How the Columbia Lightship Escaped the Shifting Sand Copyright P.Marsh
Forty years after a lighthouse was built on Cape Disappointment in 1852, wrecks were still a common occurrence off the mouth of the mighty Columbia River. After years of complaints and petitions, the federal government was finally persuaded to find the funds to order a light ship to take up station in this perilous location. Light Vessel No. 50 was the first on the Pacific Coast; it was 112 feet long and heavily built in San Francisco with a steel frame and double-thick wooden planking.
With no means of propulsion except sails, it was towed north by the steam-tug Fearless in 1892 and dropped its 5,000 lb mushroom anchor a few miles west of the whistle buoy marking the Columbia River entrance. No. 50‘s modern steam boiler had to be run round-the-clock to keep up the pressure just to raise the light frame to the masthead every night, and in case there was a need for cabin heat, to work the anchor windlass, or for the fog signal. It.
In low visibility, it was not uncommon for ships to sail right up to the fog horn and occasionally collide with the lightship! To be closer to land in the event of an emergency, it was moved three miles southeast In 1894, and remained in this position for five years. On November 28, 1899, gale force SW winds broke the heavy anchor chains and drove the ship towards the bar as the crew struggled to hoist sail.
Two tugs were in the area and realized the ship was adrift. They tried tried to pass a tow line, but their efforts failed. When the lightship tender Manzanita arrived on the scene, a rocket line was shot across to the lightship, but it caught in the tender’s propellers and had to be cut. Now there was no hope. No. 50 was driven over the Peacock Spit, (before the north jetty was built) but miraculously avoided the rocks, finding its way onto the small stretch of beach between McKenzie Head and Cape Disappointment.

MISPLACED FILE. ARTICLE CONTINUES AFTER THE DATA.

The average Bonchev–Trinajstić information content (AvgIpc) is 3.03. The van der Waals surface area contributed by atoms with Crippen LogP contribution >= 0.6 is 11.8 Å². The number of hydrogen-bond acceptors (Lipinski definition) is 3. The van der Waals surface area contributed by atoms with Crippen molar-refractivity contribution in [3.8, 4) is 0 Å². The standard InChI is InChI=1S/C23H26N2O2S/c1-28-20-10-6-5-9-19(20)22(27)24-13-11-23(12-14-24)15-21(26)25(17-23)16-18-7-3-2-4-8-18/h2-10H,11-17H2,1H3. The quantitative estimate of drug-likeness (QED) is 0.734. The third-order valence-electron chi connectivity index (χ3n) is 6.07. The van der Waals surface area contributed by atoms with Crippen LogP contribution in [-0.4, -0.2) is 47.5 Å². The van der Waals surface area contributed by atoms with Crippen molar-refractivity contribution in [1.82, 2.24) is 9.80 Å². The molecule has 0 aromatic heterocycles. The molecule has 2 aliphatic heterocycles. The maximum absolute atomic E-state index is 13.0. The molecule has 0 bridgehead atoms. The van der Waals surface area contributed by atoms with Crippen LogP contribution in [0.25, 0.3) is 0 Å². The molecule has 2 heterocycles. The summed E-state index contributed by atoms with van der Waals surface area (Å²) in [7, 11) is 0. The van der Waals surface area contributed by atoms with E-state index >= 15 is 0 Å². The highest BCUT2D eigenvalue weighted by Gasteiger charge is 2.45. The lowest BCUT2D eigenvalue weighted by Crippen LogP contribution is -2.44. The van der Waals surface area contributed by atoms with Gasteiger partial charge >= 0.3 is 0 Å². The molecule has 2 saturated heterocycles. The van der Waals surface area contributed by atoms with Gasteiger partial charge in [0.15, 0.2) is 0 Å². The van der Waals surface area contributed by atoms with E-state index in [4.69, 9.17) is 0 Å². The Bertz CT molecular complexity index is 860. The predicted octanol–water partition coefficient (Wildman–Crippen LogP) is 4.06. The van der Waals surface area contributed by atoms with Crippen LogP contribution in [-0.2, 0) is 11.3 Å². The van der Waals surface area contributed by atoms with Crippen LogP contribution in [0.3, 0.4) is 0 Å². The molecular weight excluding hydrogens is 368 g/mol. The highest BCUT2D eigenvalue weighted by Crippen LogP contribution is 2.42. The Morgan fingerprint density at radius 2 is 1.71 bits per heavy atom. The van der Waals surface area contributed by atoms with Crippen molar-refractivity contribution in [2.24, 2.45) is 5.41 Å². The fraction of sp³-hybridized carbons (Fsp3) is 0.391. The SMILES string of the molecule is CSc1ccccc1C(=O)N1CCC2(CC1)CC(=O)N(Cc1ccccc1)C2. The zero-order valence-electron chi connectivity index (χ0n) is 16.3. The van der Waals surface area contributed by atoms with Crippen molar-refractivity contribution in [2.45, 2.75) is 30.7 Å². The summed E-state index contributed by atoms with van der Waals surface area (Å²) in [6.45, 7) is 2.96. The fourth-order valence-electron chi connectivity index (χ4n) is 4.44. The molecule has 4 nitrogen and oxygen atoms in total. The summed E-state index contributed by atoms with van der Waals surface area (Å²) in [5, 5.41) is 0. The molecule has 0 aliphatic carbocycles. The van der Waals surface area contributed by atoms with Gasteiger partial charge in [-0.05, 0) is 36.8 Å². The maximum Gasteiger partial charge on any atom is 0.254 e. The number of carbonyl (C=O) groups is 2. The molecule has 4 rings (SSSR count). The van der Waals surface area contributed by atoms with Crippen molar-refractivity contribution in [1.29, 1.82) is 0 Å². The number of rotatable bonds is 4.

The crew climbed down onto the sand at low tide, none the worse for their experience. The lightship sat high up on the beach for 16 months. Thanks to the construction of four-inch pine planking bolted to heavy frames and sheathed with 1 ½” oak, the hull appeared to be unharmed, so the Lightship Service was reluctant to order a new ship built and settled for the merchant ship Coronado as a temporary replacement.
Through the summer, several salvage crews tried their best to haul No. 50 back to sea. They hired laborers who tried to dig the sand away from the keel, then they brought the biggest tugs out to haul on the ship at high tide, but it was all to no avail. Yet all was not lost! What followed was a saga unique not just in the northwest but in world shipping history!
Early in 1900, it was decided that the only way to save the ship was to move it inland and across the narrow isthmus at the SW tip of Washington and into Baker’s Bay—a distance of about 3/8 of a mile (660 yards). Two Portland house movers, Andrew Allen and H. H. Roberts agreed to take on the job, for a reward of $17,500–about 1/3 the value of the vessel.
They jacked the ship level, built heavy frames around the bilges to hold it upright, and set up parallel lines of railroad ties in the sand to support log rollers. Then they rigged up multiple blocks and tackles to create a huge mechanical advantage and led the running line round a windlass rotated by a pair of draft horses harnessed to a very long shaft.
This was enough of a reduction in gearing to enable “two horsepower” to inch the ship slowly up the beach. Through the spring, a small army of laborers toiled all day, felling trees to create a path, picking up the ties behind the ship and moving them ahead, and re-rigging the lines. At night, the work continued with a steam generator set up on the ship’s foredeck throwing a ghostly light on the scene. The distance traveled per day ranged from a few feet when the ropes broke to a best day’s run of 205 feet,
It was such a spectacle that the ferries ran excursions across the river from Astoria on Sundays at $1 per head. Families picnicked on the hillside below the gun emplacements of Fort Canby and watched the ship “sail” slowly through the woods. When it reached the sheltered shore of the bay, the sternpost was quickly repaired and a replacement rudder fitted.